The Creed of Half Japan
by Arthur Lloyd
This is a scholarly study of the evolution of Mahayana Buddhism in Japan. Lloyd was particularly interested in how Eastern religions interacted with those in the west. A Christian clergyman and long-time resident in Japan at the turn of the 20th century, Arthur Lloyd felt that Buddhism has much in common with Christianity, including possible historical links. In this book he discusses doctrinal and narrative parallels between Mahayana Buddhism and early Christian, Gnostic, and Manichean beliefs.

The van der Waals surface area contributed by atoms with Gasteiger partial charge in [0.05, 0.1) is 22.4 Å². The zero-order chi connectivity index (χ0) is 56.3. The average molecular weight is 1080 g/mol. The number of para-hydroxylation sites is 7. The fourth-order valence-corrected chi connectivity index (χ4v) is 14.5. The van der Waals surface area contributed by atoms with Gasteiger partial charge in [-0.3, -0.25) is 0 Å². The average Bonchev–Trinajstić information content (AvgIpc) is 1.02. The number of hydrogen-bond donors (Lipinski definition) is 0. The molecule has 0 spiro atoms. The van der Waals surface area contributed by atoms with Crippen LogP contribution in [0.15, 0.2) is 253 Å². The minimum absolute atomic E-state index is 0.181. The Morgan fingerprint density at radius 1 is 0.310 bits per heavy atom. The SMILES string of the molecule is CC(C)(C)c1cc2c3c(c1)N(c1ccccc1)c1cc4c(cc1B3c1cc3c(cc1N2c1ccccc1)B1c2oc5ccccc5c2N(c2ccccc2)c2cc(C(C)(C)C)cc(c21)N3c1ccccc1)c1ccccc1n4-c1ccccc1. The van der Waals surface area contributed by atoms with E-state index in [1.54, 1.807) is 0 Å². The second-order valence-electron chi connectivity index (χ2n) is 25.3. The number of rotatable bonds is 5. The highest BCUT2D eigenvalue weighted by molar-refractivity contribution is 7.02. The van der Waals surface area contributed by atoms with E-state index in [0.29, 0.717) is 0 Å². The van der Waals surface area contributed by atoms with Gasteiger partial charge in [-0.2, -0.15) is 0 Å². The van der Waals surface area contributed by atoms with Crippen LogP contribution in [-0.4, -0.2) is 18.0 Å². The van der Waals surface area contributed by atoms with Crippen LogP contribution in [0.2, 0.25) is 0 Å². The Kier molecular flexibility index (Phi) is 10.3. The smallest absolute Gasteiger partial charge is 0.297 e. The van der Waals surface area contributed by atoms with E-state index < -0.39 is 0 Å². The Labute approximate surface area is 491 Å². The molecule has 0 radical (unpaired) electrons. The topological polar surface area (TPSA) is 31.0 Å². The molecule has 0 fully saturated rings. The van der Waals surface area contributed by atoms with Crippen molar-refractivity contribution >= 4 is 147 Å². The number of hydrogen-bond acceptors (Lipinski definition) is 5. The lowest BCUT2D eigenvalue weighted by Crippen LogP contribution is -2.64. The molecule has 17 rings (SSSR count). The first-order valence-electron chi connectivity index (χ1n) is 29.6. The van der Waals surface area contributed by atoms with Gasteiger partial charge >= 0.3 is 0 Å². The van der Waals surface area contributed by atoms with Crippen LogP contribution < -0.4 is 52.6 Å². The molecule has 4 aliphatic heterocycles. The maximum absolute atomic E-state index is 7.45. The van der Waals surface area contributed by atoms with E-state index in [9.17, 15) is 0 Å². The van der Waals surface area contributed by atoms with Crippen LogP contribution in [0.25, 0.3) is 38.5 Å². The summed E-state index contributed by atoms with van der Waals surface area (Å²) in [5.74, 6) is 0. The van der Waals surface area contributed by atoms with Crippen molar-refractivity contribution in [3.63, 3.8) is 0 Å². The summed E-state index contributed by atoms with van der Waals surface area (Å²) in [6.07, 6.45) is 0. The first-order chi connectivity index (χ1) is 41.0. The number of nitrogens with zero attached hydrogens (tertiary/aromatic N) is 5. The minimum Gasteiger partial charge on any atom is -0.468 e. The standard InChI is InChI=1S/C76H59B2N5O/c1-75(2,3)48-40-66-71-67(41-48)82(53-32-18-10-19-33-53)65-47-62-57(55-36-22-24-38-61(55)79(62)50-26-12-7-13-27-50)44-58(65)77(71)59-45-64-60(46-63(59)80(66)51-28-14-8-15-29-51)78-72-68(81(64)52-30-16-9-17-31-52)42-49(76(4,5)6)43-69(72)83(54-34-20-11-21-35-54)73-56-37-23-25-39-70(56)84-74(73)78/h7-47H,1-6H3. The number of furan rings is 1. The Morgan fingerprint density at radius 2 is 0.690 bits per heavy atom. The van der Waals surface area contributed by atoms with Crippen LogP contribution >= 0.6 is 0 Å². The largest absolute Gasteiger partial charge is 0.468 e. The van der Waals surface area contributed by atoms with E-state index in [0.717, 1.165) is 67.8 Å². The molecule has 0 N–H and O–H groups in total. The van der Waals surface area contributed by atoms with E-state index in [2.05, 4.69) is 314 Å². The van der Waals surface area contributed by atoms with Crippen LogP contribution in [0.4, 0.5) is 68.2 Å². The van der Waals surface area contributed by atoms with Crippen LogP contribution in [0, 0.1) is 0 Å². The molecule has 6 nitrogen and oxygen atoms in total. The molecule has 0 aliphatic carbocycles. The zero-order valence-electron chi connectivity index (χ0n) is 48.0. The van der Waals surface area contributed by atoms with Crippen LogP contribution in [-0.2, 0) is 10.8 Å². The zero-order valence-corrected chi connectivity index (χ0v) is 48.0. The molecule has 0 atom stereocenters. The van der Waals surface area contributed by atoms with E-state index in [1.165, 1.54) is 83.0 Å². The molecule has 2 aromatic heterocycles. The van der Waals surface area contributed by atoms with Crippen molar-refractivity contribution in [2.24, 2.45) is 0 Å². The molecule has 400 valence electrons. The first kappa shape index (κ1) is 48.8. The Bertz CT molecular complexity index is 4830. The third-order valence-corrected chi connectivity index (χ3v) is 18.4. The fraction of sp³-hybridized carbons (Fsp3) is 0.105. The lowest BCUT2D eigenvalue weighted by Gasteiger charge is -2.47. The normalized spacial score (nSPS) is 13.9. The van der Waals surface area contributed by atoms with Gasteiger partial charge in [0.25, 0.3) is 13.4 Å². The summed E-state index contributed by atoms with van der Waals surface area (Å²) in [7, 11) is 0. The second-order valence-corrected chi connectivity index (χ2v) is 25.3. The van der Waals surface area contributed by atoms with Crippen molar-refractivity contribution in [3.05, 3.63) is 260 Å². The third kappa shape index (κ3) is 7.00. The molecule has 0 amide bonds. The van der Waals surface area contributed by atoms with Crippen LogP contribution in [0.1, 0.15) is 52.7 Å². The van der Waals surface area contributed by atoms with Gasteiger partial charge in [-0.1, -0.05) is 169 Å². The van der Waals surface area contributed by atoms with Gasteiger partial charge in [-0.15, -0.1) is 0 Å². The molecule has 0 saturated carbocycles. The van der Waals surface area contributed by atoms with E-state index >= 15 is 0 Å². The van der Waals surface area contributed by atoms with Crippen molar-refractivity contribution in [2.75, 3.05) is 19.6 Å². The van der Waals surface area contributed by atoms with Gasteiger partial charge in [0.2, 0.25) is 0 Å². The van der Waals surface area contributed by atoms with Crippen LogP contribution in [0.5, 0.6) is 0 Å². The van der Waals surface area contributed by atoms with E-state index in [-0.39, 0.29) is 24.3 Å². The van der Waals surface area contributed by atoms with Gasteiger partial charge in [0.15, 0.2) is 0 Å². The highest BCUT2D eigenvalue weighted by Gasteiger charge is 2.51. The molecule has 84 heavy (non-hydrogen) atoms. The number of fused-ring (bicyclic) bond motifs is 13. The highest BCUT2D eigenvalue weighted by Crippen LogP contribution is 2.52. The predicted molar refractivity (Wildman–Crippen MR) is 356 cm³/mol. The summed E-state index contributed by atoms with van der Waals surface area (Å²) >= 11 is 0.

The book is particularly strong in its exposition of the various Buddhist sects in Japan, with extensive material on Nichiren, including a translation of the Namudaishi and the Rissho Ankoku ron, two important Nichiren texts. He also discusses the Amida (Pure Land), Shingon and Zen schools. The historical account covers one and a half millennia of Japanese history, from the first entry of Buddhism in the fifth century via Korea, through the Nara, Heian, Gempei, Kamakura, Muromachi and the Tokugawa periods. If you are looking for a comprehensive volume which covers the development of modern Japanese Buddhism, this is an essential reference. This is also a great read for religious studies students and others interested in Buddhism and the development of eastern religions.--J. B. Hare, November 26th, 2008.